The first time I stumbled across the phrase “bread and circus,” it was the name of an upscale Massachusetts grocery store owned by Whole Foods. But the phrase kept zinging around in my gray matter as a Latin metonymic (a figure of speech consisting of the use of the name of one thing for that of another). It’s like that reference to the “crown,” which most of us know refers to the English monarchy. Brits might say, for example, “Balmoral is owned by the crown.”
Occasionally you’ll find bread and circus used to describe the creation of public approval by distraction. You know, Trump’s Twitter zingers. He’s a master, par excellence, of one political strategy: distraction. Political scientists would know that you can offer some immediate shallow requirements as a sop to the populace and keep them from focusing on important matters. Nothing new over the centuries.
Trump is certainly not the only genius at distraction. Ronald Reagan had the Air Force’s $7,622 coffeepot and the Navy’s $435 claw hammer, as well as an ill-fated effort to save money by classifying ketchup as a school lunch vegetable. Bill Clinton had midnight basketball and a high-priced haircut from a Beverly Hills stylist aboard Air Force One.
Bread and Circus?
Now that we’ve gotten through that little game, what does “Bread and Circus” actually refer to? …
The phrase originates in a satire by the Roman poet, Juvenal, dated approximately 100 A.D. In the satire, Juvenal wrote that Romans, who should care for their political birthright and political involvement, had not the slightest interest in such matters of importance. Instead, they were captivated by bread and circus. Back in 140 B.C. to keep the votes of poorer citizens in their hip pocket: they doled out cheap food and entertainment. “Bread and circuses” became the most effective way to rise to power.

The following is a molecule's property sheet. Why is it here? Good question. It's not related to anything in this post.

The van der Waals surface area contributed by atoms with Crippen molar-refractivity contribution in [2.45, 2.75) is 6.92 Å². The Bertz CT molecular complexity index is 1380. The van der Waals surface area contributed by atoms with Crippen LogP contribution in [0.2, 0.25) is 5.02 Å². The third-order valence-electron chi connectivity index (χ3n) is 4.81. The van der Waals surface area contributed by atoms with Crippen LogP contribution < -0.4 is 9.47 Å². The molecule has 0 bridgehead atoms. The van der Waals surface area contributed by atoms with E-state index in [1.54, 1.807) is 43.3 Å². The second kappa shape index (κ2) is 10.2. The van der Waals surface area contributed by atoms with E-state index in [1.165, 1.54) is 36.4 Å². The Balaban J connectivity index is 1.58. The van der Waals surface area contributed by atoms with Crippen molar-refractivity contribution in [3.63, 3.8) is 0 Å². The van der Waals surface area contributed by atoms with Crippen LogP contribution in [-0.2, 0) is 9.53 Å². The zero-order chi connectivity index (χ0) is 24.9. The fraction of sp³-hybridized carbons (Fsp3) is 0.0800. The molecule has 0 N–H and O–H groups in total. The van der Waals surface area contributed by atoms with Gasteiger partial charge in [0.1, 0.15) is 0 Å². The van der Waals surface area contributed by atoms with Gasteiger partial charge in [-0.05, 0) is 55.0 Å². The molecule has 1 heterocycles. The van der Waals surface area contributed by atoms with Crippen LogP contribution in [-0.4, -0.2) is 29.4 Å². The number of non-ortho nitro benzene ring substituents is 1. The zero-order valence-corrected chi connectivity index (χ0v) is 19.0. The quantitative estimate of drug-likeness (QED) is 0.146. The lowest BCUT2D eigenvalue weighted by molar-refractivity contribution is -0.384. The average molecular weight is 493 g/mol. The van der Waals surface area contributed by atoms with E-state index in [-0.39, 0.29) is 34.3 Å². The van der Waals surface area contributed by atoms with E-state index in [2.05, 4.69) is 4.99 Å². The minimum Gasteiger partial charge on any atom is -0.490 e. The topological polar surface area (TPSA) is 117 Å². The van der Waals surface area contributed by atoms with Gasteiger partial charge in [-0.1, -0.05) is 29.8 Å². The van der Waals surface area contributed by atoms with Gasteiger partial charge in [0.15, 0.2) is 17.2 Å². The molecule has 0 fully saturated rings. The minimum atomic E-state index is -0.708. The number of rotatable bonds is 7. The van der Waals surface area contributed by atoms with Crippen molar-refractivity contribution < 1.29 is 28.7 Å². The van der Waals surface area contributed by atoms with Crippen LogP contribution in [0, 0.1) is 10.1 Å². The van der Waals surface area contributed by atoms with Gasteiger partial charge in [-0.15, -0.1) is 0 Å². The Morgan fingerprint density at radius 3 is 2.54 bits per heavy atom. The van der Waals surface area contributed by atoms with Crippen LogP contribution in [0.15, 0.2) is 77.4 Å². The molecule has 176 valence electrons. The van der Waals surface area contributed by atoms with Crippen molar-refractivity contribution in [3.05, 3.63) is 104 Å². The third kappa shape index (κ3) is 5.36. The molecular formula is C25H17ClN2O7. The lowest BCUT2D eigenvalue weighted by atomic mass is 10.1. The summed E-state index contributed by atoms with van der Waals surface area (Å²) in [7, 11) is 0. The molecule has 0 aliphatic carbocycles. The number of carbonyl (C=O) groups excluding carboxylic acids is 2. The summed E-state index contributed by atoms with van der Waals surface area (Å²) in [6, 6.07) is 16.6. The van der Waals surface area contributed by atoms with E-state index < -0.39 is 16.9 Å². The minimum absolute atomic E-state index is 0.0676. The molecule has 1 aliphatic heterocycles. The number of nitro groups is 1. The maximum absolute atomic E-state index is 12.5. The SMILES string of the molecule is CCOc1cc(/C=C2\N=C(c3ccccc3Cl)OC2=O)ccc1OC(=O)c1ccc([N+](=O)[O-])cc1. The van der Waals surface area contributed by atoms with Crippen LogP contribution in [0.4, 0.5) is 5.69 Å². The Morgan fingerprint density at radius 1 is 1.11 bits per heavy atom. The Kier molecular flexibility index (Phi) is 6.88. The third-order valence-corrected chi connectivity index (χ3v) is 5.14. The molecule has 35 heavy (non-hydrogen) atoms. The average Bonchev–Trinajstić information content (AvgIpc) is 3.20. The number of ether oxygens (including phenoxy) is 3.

Or to put it another way, bread and circus kept the population docile and under control. To a significant degree, sports is often a distraction. I’m no killjoy. I enjoy some of my sports. It’s just that the NFL is so obvious.
The circuses were gory spectacles in which gladiators fought to their death with swords and knives or a trident, dagger and net. Inevitably, the spectacle delighted the poor onlookers, and supplied them with free wheat and bread. It was literally “bread and circus.”
By now, a lot of the population knows that the Super Bowl and the NFL games are a form of gladiatorial combat. Of course, if you actually went to the stadium to watch, rather than the much less expensive streaming TV, you paid a pretty penny. The cheapest ticket was $900, but the average ticket sold for $5,415, the highest average price of the last 10 years. This is distracting the well-off, not the poor.
And the combat? Well, if you’ve been reading your newspaper or any of a number of magazines, you know that NFL football kills off its players in a slow painful death–for both them and their families. No quick dagger to the heart.
Emily Kelly, the wife of retired football player, Rob Kelly of the New Orleans Saints and the New England Patriots, sums it up this way: “He chose the sport, but he did not choose brain damage.”
Though the analogy is not perfect, it’s intriguing. The Super Bowl was just more bread and circus.
Originally Posted on http://danerwin.typepad.com/my_weblog/.This post was originally published on this site